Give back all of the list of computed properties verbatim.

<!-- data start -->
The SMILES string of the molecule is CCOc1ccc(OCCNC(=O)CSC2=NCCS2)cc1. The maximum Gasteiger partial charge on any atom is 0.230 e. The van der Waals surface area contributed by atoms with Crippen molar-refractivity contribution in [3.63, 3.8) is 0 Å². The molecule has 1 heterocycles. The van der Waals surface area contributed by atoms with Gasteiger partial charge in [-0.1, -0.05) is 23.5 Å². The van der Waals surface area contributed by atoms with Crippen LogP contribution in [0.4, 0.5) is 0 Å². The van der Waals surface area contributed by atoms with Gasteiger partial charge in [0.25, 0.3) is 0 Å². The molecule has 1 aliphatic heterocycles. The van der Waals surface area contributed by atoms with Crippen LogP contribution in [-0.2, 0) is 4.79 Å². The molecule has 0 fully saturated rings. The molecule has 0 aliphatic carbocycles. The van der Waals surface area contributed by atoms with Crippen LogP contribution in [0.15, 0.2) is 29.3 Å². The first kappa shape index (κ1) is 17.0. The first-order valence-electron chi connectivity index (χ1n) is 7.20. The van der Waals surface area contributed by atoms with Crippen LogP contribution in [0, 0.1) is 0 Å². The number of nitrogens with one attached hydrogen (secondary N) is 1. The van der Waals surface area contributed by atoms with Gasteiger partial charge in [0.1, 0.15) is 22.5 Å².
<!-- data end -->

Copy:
The SMILES string of the molecule is CCOc1ccc(OCCNC(=O)CSC2=NCCS2)cc1. The maximum Gasteiger partial charge on any atom is 0.230 e. The van der Waals surface area contributed by atoms with Crippen molar-refractivity contribution in [3.63, 3.8) is 0 Å². The molecule has 1 heterocycles. The van der Waals surface area contributed by atoms with Gasteiger partial charge in [-0.1, -0.05) is 23.5 Å². The van der Waals surface area contributed by atoms with Crippen LogP contribution in [0.4, 0.5) is 0 Å². The van der Waals surface area contributed by atoms with Gasteiger partial charge in [0.25, 0.3) is 0 Å². The molecule has 1 aliphatic heterocycles. The van der Waals surface area contributed by atoms with Crippen LogP contribution in [-0.2, 0) is 4.79 Å². The molecule has 0 fully saturated rings. The molecule has 0 aliphatic carbocycles. The van der Waals surface area contributed by atoms with Crippen LogP contribution in [0.15, 0.2) is 29.3 Å². The first kappa shape index (κ1) is 17.0. The first-order valence-electron chi connectivity index (χ1n) is 7.20. The van der Waals surface area contributed by atoms with Crippen LogP contribution in [0, 0.1) is 0 Å². The number of nitrogens with one attached hydrogen (secondary N) is 1. The van der Waals surface area contributed by atoms with Gasteiger partial charge in [0.1, 0.15) is 22.5 Å².